Except for Bird, Nicks has contributed more to the Sycamores' surprising performance this season than any other Indiana State player. After a disappointing freshman season, Nicks was exiled last year to Gulf Coast Community College in Florida to work on his game. He averaged 22.4 points and was brought back to play guard for the Sycamores. He is scoring 19.7 points a game and helps keep opposing defenses from sagging on Bird.
Like most of his teammates, Nicks likes and admires Bird, but he is also bored by questions from reporters about Bird's personal life. "I don't understand why they don't want to ask me about me," says Nicks. "I can play." Hodges insists his players were so upset by the questions of one reporter that they asked not to be interviewed except immediately after games.
This stony silence began to set in when Bird announced in the fall that he had been misquoted in a newspaper story and that, as a result, he would do no more interviews except on radio or TV. Not that Bird had ever been loquacious. When he agreed to return for his final year of college, his one requirement was that he not be forced to talk to the press, a proviso he did not strictly enforce until after the offending article. Bob King, the Sycamores' coach for the past three seasons, who allowed Bird to have his way in just about everything, endorsed Bird's silence. During the past seven months, however, King has suffered a heart attack and undergone brain surgery. He is not expected to coach again. Hodges, who was King's assistant and has masterfully guided the Sycamores in his boss's stead, has continued to indulge Bird to the extent that both he and many Indiana State players seem afraid of Bird. Last week Hodges responded to a question by saying, "I have no comment, because Larry and I have a good relationship, and I wouldn't want anything he reads to change that."
One of Bird's few printed interviews of late was given to the Indiana State cross-country coach and was published in Amateur Sports. "You gotta be careful what you say around sportswriters," Bird said, "because a lot of them want to find out what goes on inside you, the private you. They don't want to know how good a basketball player you are. They don't even want to talk about basketball. They're interested in knowing who your girlfriend is, or they want to know [such things as] 'Why did you work on a garbage truck?'...I'm not saying all writers are like that, but there sure are a few who fit that image."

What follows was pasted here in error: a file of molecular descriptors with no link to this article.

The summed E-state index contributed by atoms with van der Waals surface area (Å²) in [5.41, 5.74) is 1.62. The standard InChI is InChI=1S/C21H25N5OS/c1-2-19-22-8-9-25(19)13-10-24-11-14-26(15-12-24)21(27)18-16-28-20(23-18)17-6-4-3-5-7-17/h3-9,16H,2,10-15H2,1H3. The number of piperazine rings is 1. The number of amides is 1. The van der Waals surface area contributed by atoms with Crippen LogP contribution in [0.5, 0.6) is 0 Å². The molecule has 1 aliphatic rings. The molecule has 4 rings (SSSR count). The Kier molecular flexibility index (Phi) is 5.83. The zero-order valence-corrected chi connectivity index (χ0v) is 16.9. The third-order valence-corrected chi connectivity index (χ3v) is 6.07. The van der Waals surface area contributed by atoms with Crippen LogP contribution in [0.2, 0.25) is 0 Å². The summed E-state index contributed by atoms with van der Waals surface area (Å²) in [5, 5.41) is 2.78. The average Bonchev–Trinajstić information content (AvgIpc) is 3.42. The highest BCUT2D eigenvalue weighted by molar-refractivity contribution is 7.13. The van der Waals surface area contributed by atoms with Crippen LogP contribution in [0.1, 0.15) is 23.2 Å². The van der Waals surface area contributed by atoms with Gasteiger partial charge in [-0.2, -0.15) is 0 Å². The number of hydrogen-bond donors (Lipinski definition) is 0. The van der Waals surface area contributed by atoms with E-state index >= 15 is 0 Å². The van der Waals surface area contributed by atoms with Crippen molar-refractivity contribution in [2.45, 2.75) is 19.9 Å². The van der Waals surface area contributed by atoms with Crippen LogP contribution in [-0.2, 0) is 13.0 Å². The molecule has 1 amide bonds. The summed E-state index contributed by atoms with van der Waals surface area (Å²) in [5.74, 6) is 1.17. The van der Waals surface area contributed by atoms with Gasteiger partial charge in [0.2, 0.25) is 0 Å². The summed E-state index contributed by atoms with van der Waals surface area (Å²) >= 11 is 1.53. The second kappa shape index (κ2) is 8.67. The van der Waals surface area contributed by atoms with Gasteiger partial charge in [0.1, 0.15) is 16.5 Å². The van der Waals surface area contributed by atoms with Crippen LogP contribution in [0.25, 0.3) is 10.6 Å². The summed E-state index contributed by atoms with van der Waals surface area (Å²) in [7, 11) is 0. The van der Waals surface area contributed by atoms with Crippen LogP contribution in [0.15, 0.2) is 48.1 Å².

Bird has never trusted strangers who ask a lot of nosy questions. And his life has been fraught with a series of personal tragedies and feelings of inadequacy. When he was a high school senior, he was recruited by a Florida college and was sent a plane ticket so he could visit the school. But when Bird got to the airport and took one look at the plane, he was so frightened at the idea of flying that he turned around and went home.
Bird then decided to attend Indiana University, which has an enrollment of 31,500; it took him only a week to realize that he was in over his head, and once again he bolted for home. Shortly after leaving Indiana, he enrolled at North-wood Institute, a 160-student junior college in West Baden, Ind., but he quit again, after only two months at the school. "He was very unsettled," says Northwood coach Jack Johnson. "He had trouble attending class and was very undisciplined."
For the remainder of what would have been his freshman year, Bird had a job with the French Lick parks department, which included a stint on the celebrated garbage truck. It was during that year that Bird's father committed suicide, after which Larry was persuaded to return to school by Indiana State's recruiters. A brief marriage followed, but that ended in divorce in September of 1976. There were attempts at a reconciliation, but the only thing that resulted was a paternity suit—filed against Bird by his former wife, Janet.
"Basketball is my whole life, and it will always be my whole life," Bird has said. "I'm a lot smarter on the court than I am in life." Last Saturday afternoon Bird was talking to a friend about the adjustments he dreads having to make when he enters the pros. "I like the idea of playing basketball every night," he said, "but I don't know about the rest of it."
Little by little, the world outside French Lick seems to be discovering Bird and, in terms of basketball, liking what it finds. For the moment, at the very least, the Sycamores look like they are for real. Bird's services are coveted by every NBA team, and there's a former chicken magnate in Boston [John Y. Brown, then the Celtics' owner] who is probably spending sleepless nights thinking up ways to throw money at him. Now, if only Bird would take a chance on the rest of the world, he might discover it's not a solid waste of time. Hey, Larry, ain't no flies on us.